invasive species

Melodie Edwards

This summer, a Nature Conservancy Program called LEAF offered urban high schoolers the chance to live and work in the shadow of Heart Mountain north of Cody. The hope is to get the kids to love Wyoming so much they’ll come back for its colleges and its jobs in conservation. Wyoming Public Radio's Melodie Edwards has more.

The Wyoming Game and Fish Department is studying invasive fish called burbot, to figure out what parts of the Green River they occupy at different times of year.

The department’s Darren Rhea says that could help them come up with ways to reduce the burbot population. He says burbot are problematic for the river’s ecosystem.

“They are almost exclusively a pisciverous fish, so they prey almost exclusively on other fish,” Rhea said.

Willow Belden

Each year, millions of dollars are spent controlling invasive species in Wyoming. Just about every agency you can think of is involved – from local weed and pest districts, to the Department of Game and Fish, and even the Bureau of Land Management. Many people see their efforts as an important way to protect Wyoming’s diversity. But others worry that removing invasives could sometimes do more harm than good. Wyoming Public Radio’s Willow Belden reports.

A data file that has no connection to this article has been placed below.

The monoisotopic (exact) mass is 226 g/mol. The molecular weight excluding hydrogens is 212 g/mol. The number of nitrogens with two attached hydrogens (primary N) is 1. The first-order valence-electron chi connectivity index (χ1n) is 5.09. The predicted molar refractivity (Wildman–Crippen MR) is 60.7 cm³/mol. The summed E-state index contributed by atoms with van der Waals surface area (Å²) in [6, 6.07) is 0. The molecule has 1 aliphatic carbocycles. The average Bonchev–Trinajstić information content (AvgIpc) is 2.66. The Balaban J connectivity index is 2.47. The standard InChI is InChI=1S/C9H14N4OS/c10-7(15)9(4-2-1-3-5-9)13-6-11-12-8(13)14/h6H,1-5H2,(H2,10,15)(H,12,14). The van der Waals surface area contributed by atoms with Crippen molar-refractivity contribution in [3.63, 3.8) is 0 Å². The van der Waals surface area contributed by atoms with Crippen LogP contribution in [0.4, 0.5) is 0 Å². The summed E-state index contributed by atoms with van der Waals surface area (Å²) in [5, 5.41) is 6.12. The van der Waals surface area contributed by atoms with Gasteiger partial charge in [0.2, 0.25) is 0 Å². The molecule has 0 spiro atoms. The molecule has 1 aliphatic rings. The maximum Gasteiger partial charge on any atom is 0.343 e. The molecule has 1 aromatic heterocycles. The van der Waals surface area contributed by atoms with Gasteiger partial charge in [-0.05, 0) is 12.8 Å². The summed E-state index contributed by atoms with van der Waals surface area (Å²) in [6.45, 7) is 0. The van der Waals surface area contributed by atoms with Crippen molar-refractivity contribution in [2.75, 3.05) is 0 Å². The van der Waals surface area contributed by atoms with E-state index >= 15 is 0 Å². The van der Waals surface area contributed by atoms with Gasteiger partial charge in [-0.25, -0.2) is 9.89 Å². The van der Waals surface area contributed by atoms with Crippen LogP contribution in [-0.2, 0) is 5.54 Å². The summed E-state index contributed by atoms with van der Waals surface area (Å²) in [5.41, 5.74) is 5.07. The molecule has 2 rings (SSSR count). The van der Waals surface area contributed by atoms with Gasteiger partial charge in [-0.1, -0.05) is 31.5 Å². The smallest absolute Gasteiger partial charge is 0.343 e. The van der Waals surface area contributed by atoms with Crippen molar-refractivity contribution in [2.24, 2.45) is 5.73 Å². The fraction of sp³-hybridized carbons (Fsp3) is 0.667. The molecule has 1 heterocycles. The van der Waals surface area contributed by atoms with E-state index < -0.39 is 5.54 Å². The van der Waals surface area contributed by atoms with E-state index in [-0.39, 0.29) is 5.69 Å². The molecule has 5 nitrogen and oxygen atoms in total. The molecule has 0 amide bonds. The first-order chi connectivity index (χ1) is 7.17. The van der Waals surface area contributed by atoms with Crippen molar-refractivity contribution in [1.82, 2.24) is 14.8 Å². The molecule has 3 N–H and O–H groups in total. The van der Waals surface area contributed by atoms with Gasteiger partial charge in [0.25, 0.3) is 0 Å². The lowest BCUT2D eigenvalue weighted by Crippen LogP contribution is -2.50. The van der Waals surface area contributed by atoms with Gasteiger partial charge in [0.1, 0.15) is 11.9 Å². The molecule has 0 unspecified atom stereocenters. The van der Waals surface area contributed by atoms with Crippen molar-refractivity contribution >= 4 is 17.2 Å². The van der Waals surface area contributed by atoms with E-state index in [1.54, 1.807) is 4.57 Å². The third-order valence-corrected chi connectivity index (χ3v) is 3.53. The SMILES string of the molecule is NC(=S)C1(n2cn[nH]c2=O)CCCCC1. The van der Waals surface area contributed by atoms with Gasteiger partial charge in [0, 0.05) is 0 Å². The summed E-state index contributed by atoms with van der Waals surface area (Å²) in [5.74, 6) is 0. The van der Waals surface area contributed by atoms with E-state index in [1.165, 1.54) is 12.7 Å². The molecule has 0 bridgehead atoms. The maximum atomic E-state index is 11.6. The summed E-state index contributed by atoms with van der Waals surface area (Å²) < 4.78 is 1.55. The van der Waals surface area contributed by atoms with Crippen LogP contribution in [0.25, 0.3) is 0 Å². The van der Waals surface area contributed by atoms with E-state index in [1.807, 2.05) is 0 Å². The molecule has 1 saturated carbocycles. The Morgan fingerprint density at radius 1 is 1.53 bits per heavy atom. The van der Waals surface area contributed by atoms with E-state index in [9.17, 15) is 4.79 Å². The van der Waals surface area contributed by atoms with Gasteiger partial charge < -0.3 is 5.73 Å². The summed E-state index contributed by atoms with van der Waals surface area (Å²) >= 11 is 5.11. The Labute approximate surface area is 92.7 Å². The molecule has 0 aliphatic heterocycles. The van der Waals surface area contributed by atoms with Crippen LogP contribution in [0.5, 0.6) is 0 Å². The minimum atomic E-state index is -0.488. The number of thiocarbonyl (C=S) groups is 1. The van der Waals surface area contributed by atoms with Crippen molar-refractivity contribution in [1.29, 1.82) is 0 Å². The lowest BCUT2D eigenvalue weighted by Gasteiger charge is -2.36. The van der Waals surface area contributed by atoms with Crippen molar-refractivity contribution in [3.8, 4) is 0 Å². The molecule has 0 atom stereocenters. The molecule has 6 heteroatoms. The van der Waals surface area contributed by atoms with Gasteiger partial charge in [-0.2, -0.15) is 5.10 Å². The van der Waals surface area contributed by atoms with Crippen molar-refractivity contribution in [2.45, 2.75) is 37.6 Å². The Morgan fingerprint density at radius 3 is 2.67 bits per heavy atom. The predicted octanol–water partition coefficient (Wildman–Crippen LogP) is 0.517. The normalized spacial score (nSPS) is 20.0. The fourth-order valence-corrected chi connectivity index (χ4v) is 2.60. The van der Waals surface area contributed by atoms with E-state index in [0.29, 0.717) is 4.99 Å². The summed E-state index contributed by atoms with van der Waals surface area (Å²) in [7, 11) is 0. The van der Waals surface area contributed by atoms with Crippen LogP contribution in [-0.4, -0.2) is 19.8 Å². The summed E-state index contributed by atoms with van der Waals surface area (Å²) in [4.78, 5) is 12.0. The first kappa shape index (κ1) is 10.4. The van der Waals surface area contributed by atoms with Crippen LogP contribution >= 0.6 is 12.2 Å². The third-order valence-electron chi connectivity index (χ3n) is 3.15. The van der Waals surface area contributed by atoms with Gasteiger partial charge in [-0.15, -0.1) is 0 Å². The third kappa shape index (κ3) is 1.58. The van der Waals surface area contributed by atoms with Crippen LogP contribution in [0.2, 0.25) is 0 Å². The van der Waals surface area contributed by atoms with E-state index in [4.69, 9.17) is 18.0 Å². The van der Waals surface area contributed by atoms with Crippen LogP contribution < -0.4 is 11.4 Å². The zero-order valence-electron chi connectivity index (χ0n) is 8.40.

Chris Evans / Illinois Wildlife Action Plan

The Natural Resources Conservation Service and other agencies are trying to once again make room for native vegetation along riverbanks in the Bighorn Basin.

  Amy Anderson with the Game and Fish Department is helping coordinate the effort. She says Russian olive trees and other non-native plants were introduced in the 1800s, and they’ve choked out native vegetation and degraded soil and water quality.

  She says they’ve made progress removing the invasive plants from various creeks, but there’s a lot more work to be done.

Aaron Domini

Stakeholders in the Rocky Mountain region are in unanimous agreement about what needs to be done about invasive plant species. That’s according to a new study published in the journal Bioscience.

They are common invaders—cheat grass, leafy spurge, salt cedar, yellow toadflax and spotted knapweed. Project leader and UW professor Edward Barbier says that what sometimes begin as attractive lawn shrubs purchased from local nurseries can escape, and proliferate, taking over land, choking out native plants and providing less than ideal grazing material for livestock.

Starting next year, all boats that enter Wyoming will have to be inspected, to make sure they’re not carrying any aquatic invasive species.

Until now, boats had to be inspected if they passed by an open inspection station, or if they had been in a body of water that was known to host invasive species. But Beth Bear with the Game and Fish Department says under that system, many boats went un-checked.

Bear says Game and Fish is trying to make it easy for boat owners to comply with the new rules.

The Game and Fish Department has found a new invasive species in Wyoming. It’s an alligator snapping turtle, which is native to southeastern states and can grow to be more than 200 pounds.

Lucy Diggins with the Game and Fish office in Green River says a fisherman caught the turtle on a lake near Pinedale over the weekend.

“He snagged what he thought was a turtle, using a lure, and quickly realized that this huge, armored turtle, with huge jaws and a long tail, probably was not a Wyoming native species,” Diggins said.